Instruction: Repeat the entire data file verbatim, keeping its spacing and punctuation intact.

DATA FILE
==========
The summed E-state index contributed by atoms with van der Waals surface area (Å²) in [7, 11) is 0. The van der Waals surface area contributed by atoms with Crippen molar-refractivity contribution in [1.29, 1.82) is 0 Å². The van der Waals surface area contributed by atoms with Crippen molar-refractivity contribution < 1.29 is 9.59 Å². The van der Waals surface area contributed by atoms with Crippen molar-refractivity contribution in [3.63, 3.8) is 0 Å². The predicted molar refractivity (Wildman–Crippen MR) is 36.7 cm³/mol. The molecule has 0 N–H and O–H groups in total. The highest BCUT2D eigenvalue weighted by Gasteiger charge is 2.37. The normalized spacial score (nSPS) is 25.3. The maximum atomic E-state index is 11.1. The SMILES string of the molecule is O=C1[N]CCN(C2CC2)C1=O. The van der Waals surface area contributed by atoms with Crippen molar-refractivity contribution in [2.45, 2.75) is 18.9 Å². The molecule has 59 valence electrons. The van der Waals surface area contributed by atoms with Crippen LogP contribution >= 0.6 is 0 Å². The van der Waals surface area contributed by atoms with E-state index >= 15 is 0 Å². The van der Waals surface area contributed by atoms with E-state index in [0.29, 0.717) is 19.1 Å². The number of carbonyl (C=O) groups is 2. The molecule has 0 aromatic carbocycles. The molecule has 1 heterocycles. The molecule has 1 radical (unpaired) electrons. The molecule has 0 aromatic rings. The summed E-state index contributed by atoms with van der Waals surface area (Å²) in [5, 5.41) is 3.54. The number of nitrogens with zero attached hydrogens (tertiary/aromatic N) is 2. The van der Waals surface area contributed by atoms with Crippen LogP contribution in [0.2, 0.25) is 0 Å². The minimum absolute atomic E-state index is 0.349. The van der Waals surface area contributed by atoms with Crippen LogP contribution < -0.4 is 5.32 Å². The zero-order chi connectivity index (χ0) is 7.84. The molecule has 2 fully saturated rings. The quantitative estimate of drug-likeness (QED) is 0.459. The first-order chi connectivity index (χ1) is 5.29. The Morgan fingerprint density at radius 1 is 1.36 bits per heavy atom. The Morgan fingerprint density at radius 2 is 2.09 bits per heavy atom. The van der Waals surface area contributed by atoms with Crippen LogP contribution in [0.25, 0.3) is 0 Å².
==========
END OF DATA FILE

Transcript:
The summed E-state index contributed by atoms with van der Waals surface area (Å²) in [7, 11) is 0. The van der Waals surface area contributed by atoms with Crippen molar-refractivity contribution in [1.29, 1.82) is 0 Å². The van der Waals surface area contributed by atoms with Crippen molar-refractivity contribution < 1.29 is 9.59 Å². The van der Waals surface area contributed by atoms with Crippen molar-refractivity contribution in [3.63, 3.8) is 0 Å². The predicted molar refractivity (Wildman–Crippen MR) is 36.7 cm³/mol. The molecule has 0 N–H and O–H groups in total. The highest BCUT2D eigenvalue weighted by Gasteiger charge is 2.37. The normalized spacial score (nSPS) is 25.3. The maximum atomic E-state index is 11.1. The SMILES string of the molecule is O=C1[N]CCN(C2CC2)C1=O. The van der Waals surface area contributed by atoms with Crippen molar-refractivity contribution in [2.45, 2.75) is 18.9 Å². The molecule has 59 valence electrons. The van der Waals surface area contributed by atoms with Crippen LogP contribution >= 0.6 is 0 Å². The van der Waals surface area contributed by atoms with E-state index >= 15 is 0 Å². The van der Waals surface area contributed by atoms with E-state index in [0.29, 0.717) is 19.1 Å². The number of carbonyl (C=O) groups is 2. The molecule has 0 aromatic carbocycles. The molecule has 1 heterocycles. The molecule has 1 radical (unpaired) electrons. The molecule has 0 aromatic rings. The summed E-state index contributed by atoms with van der Waals surface area (Å²) in [5, 5.41) is 3.54. The number of nitrogens with zero attached hydrogens (tertiary/aromatic N) is 2. The van der Waals surface area contributed by atoms with Crippen LogP contribution in [0.2, 0.25) is 0 Å². The minimum absolute atomic E-state index is 0.349. The van der Waals surface area contributed by atoms with Crippen LogP contribution < -0.4 is 5.32 Å². The zero-order chi connectivity index (χ0) is 7.84. The molecule has 2 fully saturated rings. The quantitative estimate of drug-likeness (QED) is 0.459. The first-order chi connectivity index (χ1) is 5.29. The Morgan fingerprint density at radius 1 is 1.36 bits per heavy atom. The Morgan fingerprint density at radius 2 is 2.09 bits per heavy atom. The van der Waals surface area contributed by atoms with Crippen LogP contribution in [0.25, 0.3) is 0 Å².